Personnel engaged in telemarketing must be informed and trained in the
existence and use of the do-not-call list. 47 C.F.R. § 64.1200(d)(2). Relying on
Ramos’s declaration, SCI argues that it provides adequate training for its
employees because it teaches its sales personnel on how to disposition a customer
lead as “do-not-call” status. Def.’s Mem. in Supp. of Its Mot. for Summ. J., Dkt.
No. 34, Pg ID 391. However, Mr. Halprin stated that “SCI/Neptune Society
corporate provided neither myself nor the sales team with any formal training on
dispositioning calls in such a way, nor did it provide training on any general donot-call list or policy.” Halprin Aff., Dkt. No. 38-19, Pg ID 663, para. 35. Here,
there is a genuine dispute of fact concerning whether SCI provided any training in
the existence and use of the do-not-call list.
3. The Scope of Application of the 47 C.F.R. § 64.1200(d) Rules
Federal regulations state that “[n]o person or entity shall initiate any call for
telemarketing purposes . . . unless such person or entity has instituted procedures
for maintaining a list of persons who request not to receive telemarketing calls
made by or on behalf of that person or entity.” 47 C.F.R. § 64.1200(d). Nowhere in
this section does it mention that a person or entity may make telemarketing calls
without instituting procedures for a do-not-call list if the persons being called do
not object to the telephone solicitations.
The Court cannot disregard the plain language of 47 C.F.R. § 64.1200(d) as
requested by SCI, because the text of 47 C.F.R. § 64.1200(d) is not contrary to
Congress’s legislative intent. Indeed, 47 U.S.C. § 227(c) instructs the FCC to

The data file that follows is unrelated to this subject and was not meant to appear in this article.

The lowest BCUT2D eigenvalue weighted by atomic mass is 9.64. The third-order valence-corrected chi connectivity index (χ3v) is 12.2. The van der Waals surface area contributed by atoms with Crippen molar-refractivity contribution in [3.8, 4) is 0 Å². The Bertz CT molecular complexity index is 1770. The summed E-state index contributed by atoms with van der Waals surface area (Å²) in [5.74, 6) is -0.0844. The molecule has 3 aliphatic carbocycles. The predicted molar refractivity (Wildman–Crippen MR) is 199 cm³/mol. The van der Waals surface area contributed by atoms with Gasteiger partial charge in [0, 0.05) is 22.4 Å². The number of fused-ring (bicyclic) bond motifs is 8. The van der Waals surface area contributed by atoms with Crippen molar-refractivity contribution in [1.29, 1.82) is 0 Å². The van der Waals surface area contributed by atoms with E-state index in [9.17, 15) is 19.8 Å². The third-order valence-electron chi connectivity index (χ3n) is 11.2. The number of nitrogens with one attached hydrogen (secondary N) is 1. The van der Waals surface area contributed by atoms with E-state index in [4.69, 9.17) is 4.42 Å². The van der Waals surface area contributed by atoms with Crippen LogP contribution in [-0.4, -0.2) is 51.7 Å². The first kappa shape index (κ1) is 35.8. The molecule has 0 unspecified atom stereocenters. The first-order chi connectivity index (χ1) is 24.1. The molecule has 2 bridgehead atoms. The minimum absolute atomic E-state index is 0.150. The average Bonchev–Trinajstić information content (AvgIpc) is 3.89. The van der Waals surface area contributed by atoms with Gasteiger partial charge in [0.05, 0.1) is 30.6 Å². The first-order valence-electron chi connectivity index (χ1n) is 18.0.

regulate unwanted telemarketing calls. 47 C.F.R. § 64.1200(d) fulfilled Congress’s
legislative purpose by providing rules regarding the company-specific do-not-call
list. The do-not-call procedures make sure that the telephone users who have given
consent to telemarketing calls have an option to revoke their prior consent and that
their decisions are honored by telemarketers. Thus, even if SCI only initiates
telemarketing calls to customers who have given permission to receive such calls,
it would still be required to maintain a do-not-call list to permit those customers to
opt-out of getting telemarketing calls if they so desire. See Rules and Regulations
Implementing the Telephone Consumer Protection Act of 1991, 7 FCC Rcd. 8752,
8765, para. 24 (1992) (“we must mandate procedures for establishing companyspecific do-not-call lists to ensure effective compliance with and enforcement of
the requirements for protecting consumer privacy.”).
Notably, Allard never gave prior express written consent to receive
prerecorded telemarketing calls from SCI. Moreover, the telemarketing robocalls
happened after Allard had repeatedly requested she not be contacted by SCI.
Accordingly, SCI’s argument that it does not need to follow 47 C.F.R. §
64.1200(d) rules if the person being called gave prior express consent is without
For the foregoing reasons, SCI’s Motion for Summary Judgment [#33]
Dated: July 10, 2017
/s/Gershwin A. Drain
GERSHWIN A. DRAIN
United States District Judge
Sitting By Special Designation